Likes: 62, Points: 28, Legacy Rep: 10
    Location: Sweden

    revintage Senior Member

    Hi Corley,
    I guess you are referring to the rear beam. Checked the forces and the upwards force is ca 25% of the force from the waterstay. As you point out the hard corner, where the upward force might be a problem. My idea was to add a flared stainless tube with an acceptable radius, so we can probably rule out the chafe problem. My guesstimate is that the waterstay tension for the rear beam is less than 300kg, so I am not worried.

    What interests me more is the difference between the two main beam alternatives, where I am not sure if the dolphin striker version actually works for trimarans? I have not tried to do the math here, where the windward shroud tension(due to healing moment) and the upward thrust from the leeward ama are the two components working against the waterstays. Sorry if I am a little unclear here, as English is not my native language.
    upload_2022-1-1_1-24-4.jpeg
     
  9. Corley
    Joined: Oct 2009
    Posts: 3,777
    Likes: 194, Points: 63, Legacy Rep: 826
    Location: Melbourne, Australia

    Corley epoxy coated

    I wouldn't worry about a dolphin striker on a trimaran better to put a compression bulkhead under the mast which is the main purpose of a dolphin striker to resist mast compression loads not for beam strength.
     
  10. revintage
    Joined: Nov 2016
    Posts: 328
    Likes: 62, Points: 28, Legacy Rep: 10
    Location: Sweden

    revintage Senior Member

    Yep, but it´s not compression loads I worry about. It is the waterstay forces on the crappy hull and the addition of fittings and bulkhead that I want to avoid. With the dolphin striker there are close to none on the hull and there is very little work to build it. It would be interesting with a technical discussion to find out, if my "outside the box" solution is weaker or has any major culprits.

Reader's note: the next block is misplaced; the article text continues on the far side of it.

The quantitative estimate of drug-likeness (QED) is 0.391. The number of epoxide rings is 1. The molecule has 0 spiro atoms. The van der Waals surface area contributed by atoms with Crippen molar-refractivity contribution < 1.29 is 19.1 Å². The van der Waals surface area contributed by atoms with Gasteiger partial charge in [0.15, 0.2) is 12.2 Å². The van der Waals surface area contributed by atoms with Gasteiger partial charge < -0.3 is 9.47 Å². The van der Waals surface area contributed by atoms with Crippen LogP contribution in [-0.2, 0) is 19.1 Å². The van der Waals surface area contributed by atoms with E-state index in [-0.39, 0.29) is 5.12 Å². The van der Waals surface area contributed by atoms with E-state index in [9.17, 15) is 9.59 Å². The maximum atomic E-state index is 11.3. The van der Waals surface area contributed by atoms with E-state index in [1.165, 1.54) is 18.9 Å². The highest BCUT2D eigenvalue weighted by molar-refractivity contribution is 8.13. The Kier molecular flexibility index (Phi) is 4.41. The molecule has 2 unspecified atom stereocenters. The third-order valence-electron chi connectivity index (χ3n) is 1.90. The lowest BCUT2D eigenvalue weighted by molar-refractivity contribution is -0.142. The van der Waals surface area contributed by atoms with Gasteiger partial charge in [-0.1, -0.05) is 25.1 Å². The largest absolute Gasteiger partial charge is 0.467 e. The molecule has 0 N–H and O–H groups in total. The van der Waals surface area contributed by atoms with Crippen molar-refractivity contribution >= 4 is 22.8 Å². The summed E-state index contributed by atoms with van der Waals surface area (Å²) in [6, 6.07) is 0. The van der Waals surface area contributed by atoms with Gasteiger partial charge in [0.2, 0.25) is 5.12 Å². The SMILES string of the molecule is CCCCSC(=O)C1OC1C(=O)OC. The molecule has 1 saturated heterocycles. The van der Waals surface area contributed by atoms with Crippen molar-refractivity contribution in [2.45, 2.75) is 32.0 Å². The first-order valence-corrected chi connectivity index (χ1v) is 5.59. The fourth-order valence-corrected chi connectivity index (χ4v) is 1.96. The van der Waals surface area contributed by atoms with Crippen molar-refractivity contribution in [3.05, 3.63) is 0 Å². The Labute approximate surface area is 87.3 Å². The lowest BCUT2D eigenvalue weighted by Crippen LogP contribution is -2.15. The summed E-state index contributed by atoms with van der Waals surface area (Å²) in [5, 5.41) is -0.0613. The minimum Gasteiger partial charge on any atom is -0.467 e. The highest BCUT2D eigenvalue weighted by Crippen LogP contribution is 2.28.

Will anyway find out this summer, as I will try it on my trimaran foiler.
    dolpinstrikertri8.png
    The 2nd image shows the tubing before laminating all joints with carbon fiber.
    IMG_9386.JPG
    Will add a G10/cf bulkhead for the forestay like on the foiler, though.
    forestaybh.png skott.png
     
    Last edited: Jan 1, 2022
  11. revintage
    Joined: Nov 2016
    Posts: 328
    Likes: 62, Points: 28, Legacy Rep: 10
    Location: Sweden

    revintage Senior Member

    When I widened my Nacra 5.5 from 2.6m to 3m we added sleeves to the original rear beam, made from 100x5mm 6082-T6. As the main beam was rotten, I made a new and stronger one from 100x2mm instead of the original 4"x1.6mm. Had to sleeve that one too, as it was a little to short.
    Got the idea to use both beams as they are, adding 90x2mm and 90x3mm tubing for the remaining 800mm/side, to make them 4500mm.
    This way I only have to remove the striker band(if adding a bulkhead, the striker rod also goes) and buy 2 pcs 1200mm 90x3mm for the main beam. 90x2mm for the rear beam is in stock.
    Did some simple load cases of the beams and the tri should anyway be strong enough, in the small lake it will be sailed.
    A full resolution sketch can be found here: http://soderquist.se/trirearbeamlong.png
    trirearbeamlong.png
    IMG_0404.JPG
     
    Last edited: Jan 2, 2022
    oldmulti likes this.
  12. revintage
    Joined: Nov 2016
    Posts: 328
    Likes: 62, Points: 28, Legacy Rep: 10
    Location: Sweden

    revintage Senior Member

    It´s a fortnight since I got the idea about a trimaran for the flat water lake at my summer house. After having studied the beam design of Buccaneer 24 I did some back engineering and learned a lot.